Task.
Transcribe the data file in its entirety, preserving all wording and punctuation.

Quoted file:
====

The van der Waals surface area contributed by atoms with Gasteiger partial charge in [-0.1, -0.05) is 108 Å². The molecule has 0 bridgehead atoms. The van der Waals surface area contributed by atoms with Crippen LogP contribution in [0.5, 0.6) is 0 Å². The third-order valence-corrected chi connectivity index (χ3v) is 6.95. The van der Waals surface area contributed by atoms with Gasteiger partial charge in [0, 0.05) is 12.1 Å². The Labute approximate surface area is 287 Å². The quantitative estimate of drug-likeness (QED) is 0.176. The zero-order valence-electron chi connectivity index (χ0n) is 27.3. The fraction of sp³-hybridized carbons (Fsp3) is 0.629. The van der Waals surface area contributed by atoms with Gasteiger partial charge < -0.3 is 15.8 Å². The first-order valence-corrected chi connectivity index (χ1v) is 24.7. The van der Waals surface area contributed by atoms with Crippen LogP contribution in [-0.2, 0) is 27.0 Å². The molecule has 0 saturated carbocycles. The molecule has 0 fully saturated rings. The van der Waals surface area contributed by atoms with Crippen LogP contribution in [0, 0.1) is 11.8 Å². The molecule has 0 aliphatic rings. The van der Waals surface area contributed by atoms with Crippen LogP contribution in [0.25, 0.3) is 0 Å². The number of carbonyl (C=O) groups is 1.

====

The van der Waals surface area contributed by atoms with Gasteiger partial charge in [-0.1, -0.05) is 108 Å². The molecule has 0 bridgehead atoms. The van der Waals surface area contributed by atoms with Crippen LogP contribution in [0.5, 0.6) is 0 Å². The third-order valence-corrected chi connectivity index (χ3v) is 6.95. The van der Waals surface area contributed by atoms with Gasteiger partial charge in [0, 0.05) is 12.1 Å². The Labute approximate surface area is 287 Å². The quantitative estimate of drug-likeness (QED) is 0.176. The zero-order valence-electron chi connectivity index (χ0n) is 27.3. The fraction of sp³-hybridized carbons (Fsp3) is 0.629. The van der Waals surface area contributed by atoms with Gasteiger partial charge < -0.3 is 15.8 Å². The first-order valence-corrected chi connectivity index (χ1v) is 24.7. The van der Waals surface area contributed by atoms with Crippen LogP contribution in [-0.2, 0) is 27.0 Å². The molecule has 0 saturated carbocycles. The molecule has 0 fully saturated rings. The van der Waals surface area contributed by atoms with Crippen LogP contribution in [0, 0.1) is 11.8 Å². The molecule has 0 aliphatic rings. The van der Waals surface area contributed by atoms with Crippen LogP contribution in [0.25, 0.3) is 0 Å². The number of carbonyl (C=O) groups is 1.